I am very rarely commenting on political topics in social media. But sometimes a posting is provoking a reaction from my side; especially racism, antisemitism, sexism, homophobia, xenophobia, revisionism faced in comments in social media require that I have to take a stand from time to time.
So it happened that during the last weeks I was twice active in FB in relation to a political topic. In one case I signed – following the invitation of a friend – a petition regarding the banning of the Bulgarian chapter of “Blood & Honor”, a disgusting and extremely violent skinhead and Nazi group that is banned in many countries because they are considered as a criminal gang responsible for hundreds of hate crimes against “non-whites” (also in Bulgaria they have a track record of beating people to pulp that don’t look “white” enough).
The other case was the revisionist campaign by some crypto-fascist pseudo-intellectuals on the payroll of former Czar and Prime Minister Simeon Sakskoburggotski who try to rewrite Bulgarian history and turn the main responsible for the deportation and killing of more than 11,000 Jews, Boris III, into a national hero and “Bulgarian Schindler”. My answers in both cases were common sense answers: spreading publically available information on the Nazis, and mentioning scientific publications that render this revisionist attempts ridiculous, and refute the invented claims of Boris III as the savior of the Bulgarian Jews.
As a reaction, I was branded in the public discussion or in private messages (partly sent anonymously), amongst others, as:
“Liberal”, “communist”, “liberal-communist”, “cultural Marxist from the Frankfurt School”, “liar”, “bolshevist mongrel”, “Nazi”, “Jewish bastard”,” SS-Sturmbannfuhrer”, “idiot”, “garbage”, “retard”, “pederast”, “nutcase”, “slanderer”, “anti-bulgarian”, and many other nice epitheta that speak for the intellectual level of those who use it – I am talking about dozens, no, hundreds of people using this kind of expressions, mostly people who are according to their public profiles historians, psychiatrists, TV hosts, advocates, or who have other professions that require a certain formal education or at least knowledge or professionalism. (For sure I know that of course only for the non-anonymous part of the messages.)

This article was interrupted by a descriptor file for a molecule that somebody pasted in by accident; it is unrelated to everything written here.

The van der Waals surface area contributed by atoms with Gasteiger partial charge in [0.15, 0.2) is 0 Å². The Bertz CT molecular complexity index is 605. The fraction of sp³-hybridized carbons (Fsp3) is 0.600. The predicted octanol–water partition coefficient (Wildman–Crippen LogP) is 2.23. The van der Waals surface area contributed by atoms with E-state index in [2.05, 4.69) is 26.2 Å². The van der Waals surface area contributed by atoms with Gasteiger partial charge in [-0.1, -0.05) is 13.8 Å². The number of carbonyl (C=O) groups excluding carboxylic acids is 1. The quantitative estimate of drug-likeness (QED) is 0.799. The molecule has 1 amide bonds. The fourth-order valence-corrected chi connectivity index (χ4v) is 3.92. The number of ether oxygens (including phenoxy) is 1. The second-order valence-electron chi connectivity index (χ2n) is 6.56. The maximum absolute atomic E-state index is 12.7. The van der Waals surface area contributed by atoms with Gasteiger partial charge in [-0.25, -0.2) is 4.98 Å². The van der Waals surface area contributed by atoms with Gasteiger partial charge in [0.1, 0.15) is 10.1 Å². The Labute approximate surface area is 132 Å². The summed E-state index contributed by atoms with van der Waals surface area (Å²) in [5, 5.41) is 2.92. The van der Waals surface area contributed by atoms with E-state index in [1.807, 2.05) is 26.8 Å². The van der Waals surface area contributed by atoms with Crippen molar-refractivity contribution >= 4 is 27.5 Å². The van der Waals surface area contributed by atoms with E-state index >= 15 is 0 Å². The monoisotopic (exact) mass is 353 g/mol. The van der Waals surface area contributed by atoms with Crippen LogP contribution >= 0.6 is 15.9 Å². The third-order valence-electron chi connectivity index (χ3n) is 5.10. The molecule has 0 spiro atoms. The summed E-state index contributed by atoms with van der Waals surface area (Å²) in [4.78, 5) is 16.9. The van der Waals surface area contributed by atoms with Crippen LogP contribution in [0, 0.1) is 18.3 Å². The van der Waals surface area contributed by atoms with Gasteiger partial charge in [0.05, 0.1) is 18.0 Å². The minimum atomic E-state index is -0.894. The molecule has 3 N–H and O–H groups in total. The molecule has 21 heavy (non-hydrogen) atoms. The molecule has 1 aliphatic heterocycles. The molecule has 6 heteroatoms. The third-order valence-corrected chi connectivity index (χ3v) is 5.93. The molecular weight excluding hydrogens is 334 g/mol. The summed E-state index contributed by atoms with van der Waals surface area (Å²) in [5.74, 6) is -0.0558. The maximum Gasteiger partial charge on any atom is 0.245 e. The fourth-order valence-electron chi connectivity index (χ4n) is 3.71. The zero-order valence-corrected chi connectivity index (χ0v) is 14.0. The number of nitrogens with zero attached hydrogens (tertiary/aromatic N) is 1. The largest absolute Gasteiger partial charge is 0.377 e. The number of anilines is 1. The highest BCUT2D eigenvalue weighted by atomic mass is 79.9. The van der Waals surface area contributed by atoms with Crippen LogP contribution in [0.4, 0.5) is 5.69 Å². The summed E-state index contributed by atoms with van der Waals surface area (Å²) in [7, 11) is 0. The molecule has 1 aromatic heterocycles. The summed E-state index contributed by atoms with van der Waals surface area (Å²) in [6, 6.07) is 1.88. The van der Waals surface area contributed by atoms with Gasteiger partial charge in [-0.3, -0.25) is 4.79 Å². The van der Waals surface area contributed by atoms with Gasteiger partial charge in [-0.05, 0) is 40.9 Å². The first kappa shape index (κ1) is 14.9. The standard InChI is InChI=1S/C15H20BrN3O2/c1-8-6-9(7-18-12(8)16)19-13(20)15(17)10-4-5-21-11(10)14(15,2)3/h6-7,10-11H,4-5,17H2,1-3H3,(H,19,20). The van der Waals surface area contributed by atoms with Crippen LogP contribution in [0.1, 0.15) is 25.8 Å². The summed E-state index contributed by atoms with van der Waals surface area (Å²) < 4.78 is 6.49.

Additionally, and in mostly but not always anonymous messages, my parents and family were threatened and insulted in the most primitive manner, people expressed regret that I was not gassed in Treblinka, it was promised that “we will find out where you live, and then you will see!”, I was promised to be beaten to pulp, or alternatively that they wish “someone will break every single bone in your body” or will “shut you up for ever”, and various other forms of interaction that correspond with the mental abilities of this human scum. (For those that promised to wait for me “on the streets of Sofia and show you what it means to mess with us”: be aware that my Albanian bodyguards are maybe just around the corner in that case – and be also aware that they have their own concept of “Blood & Honor” – if you get the point.)
It is an experience, but I am not surprised. It is quite a spectacle to see a certain category of individuals acting like a pack of rabid dogs, or a bunch of foaming hysterical lunatics in a pogrom – just because you dared to voice an opinion and present some facts that are unpleasant for them.
Welcome to Bulgaria, the country that prides itself with its “legendary tolerance and hospitality”.
To be fair: I know – no, I hope that these people are not the majority in Bulgaria. But what really shocks me is the almost complete lack of any solidarity for people who voice justified criticism and are actively doing their duty as citizens to stand up for human rights, or the right of free speech, and against fascism, racism, revisionism.
Even a big part of the intellectuals in Bulgaria seems to be on permanent vacation or busy with their own things. At least that is my impression and experience. Not everyone is like me eloquent and well-equipped and -prepared to deal with those people I described in the previous paragraphs and that represent the dregs of the Bulgarian society; and not everyone has his own outlet to speak out like I do here. For the marginalized and bullied groups in Bulgarian society, life must be very depressing – not only because they are marginalized and bullied, but because so few people who know or should know better stand up for them.
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